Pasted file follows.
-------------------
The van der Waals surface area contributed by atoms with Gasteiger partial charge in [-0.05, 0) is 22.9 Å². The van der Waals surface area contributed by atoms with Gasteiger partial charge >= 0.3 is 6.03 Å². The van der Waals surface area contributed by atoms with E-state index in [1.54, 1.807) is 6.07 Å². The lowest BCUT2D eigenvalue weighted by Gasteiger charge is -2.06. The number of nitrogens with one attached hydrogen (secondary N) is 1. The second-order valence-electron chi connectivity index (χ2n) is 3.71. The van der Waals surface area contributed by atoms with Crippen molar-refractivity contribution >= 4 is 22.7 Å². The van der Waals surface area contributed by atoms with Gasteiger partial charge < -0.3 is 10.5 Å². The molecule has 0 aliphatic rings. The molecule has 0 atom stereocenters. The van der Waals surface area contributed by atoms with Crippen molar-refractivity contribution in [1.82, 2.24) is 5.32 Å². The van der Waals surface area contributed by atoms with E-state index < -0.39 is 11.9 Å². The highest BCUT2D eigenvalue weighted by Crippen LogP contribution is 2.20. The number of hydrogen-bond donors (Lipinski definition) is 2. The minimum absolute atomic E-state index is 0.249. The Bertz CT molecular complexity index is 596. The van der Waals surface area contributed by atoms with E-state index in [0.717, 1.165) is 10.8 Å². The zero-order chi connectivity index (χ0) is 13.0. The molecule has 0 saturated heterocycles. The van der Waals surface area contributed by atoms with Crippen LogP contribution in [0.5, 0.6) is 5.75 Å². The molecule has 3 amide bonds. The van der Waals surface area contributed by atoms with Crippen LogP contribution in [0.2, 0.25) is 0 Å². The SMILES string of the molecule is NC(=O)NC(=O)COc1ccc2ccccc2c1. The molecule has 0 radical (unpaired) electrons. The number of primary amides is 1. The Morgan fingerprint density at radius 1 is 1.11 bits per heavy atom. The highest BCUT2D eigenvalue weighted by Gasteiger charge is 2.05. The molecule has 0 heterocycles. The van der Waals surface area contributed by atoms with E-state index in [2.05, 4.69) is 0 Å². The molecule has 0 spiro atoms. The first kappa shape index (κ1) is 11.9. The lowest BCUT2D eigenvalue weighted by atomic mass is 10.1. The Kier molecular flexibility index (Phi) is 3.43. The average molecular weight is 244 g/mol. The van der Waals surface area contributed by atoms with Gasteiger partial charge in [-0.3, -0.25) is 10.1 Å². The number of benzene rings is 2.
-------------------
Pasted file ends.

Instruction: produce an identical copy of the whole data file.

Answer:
The van der Waals surface area contributed by atoms with Gasteiger partial charge in [-0.05, 0) is 22.9 Å². The van der Waals surface area contributed by atoms with Gasteiger partial charge >= 0.3 is 6.03 Å². The van der Waals surface area contributed by atoms with E-state index in [1.54, 1.807) is 6.07 Å². The lowest BCUT2D eigenvalue weighted by Gasteiger charge is -2.06. The number of nitrogens with one attached hydrogen (secondary N) is 1. The second-order valence-electron chi connectivity index (χ2n) is 3.71. The van der Waals surface area contributed by atoms with Crippen molar-refractivity contribution >= 4 is 22.7 Å². The van der Waals surface area contributed by atoms with Gasteiger partial charge < -0.3 is 10.5 Å². The molecule has 0 aliphatic rings. The molecule has 0 atom stereocenters. The van der Waals surface area contributed by atoms with Crippen molar-refractivity contribution in [1.82, 2.24) is 5.32 Å². The van der Waals surface area contributed by atoms with E-state index < -0.39 is 11.9 Å². The highest BCUT2D eigenvalue weighted by Crippen LogP contribution is 2.20. The number of hydrogen-bond donors (Lipinski definition) is 2. The minimum absolute atomic E-state index is 0.249. The Bertz CT molecular complexity index is 596. The van der Waals surface area contributed by atoms with E-state index in [0.717, 1.165) is 10.8 Å². The zero-order chi connectivity index (χ0) is 13.0. The molecule has 0 saturated heterocycles. The van der Waals surface area contributed by atoms with Crippen LogP contribution in [0.5, 0.6) is 5.75 Å². The molecule has 3 amide bonds. The van der Waals surface area contributed by atoms with Crippen LogP contribution in [0.2, 0.25) is 0 Å². The SMILES string of the molecule is NC(=O)NC(=O)COc1ccc2ccccc2c1. The molecule has 0 radical (unpaired) electrons. The number of primary amides is 1. The Morgan fingerprint density at radius 1 is 1.11 bits per heavy atom. The highest BCUT2D eigenvalue weighted by Gasteiger charge is 2.05. The molecule has 0 heterocycles. The van der Waals surface area contributed by atoms with E-state index in [2.05, 4.69) is 0 Å². The molecule has 0 spiro atoms. The first kappa shape index (κ1) is 11.9. The lowest BCUT2D eigenvalue weighted by atomic mass is 10.1. The Kier molecular flexibility index (Phi) is 3.43. The average molecular weight is 244 g/mol. The van der Waals surface area contributed by atoms with Gasteiger partial charge in [-0.3, -0.25) is 10.1 Å². The number of benzene rings is 2.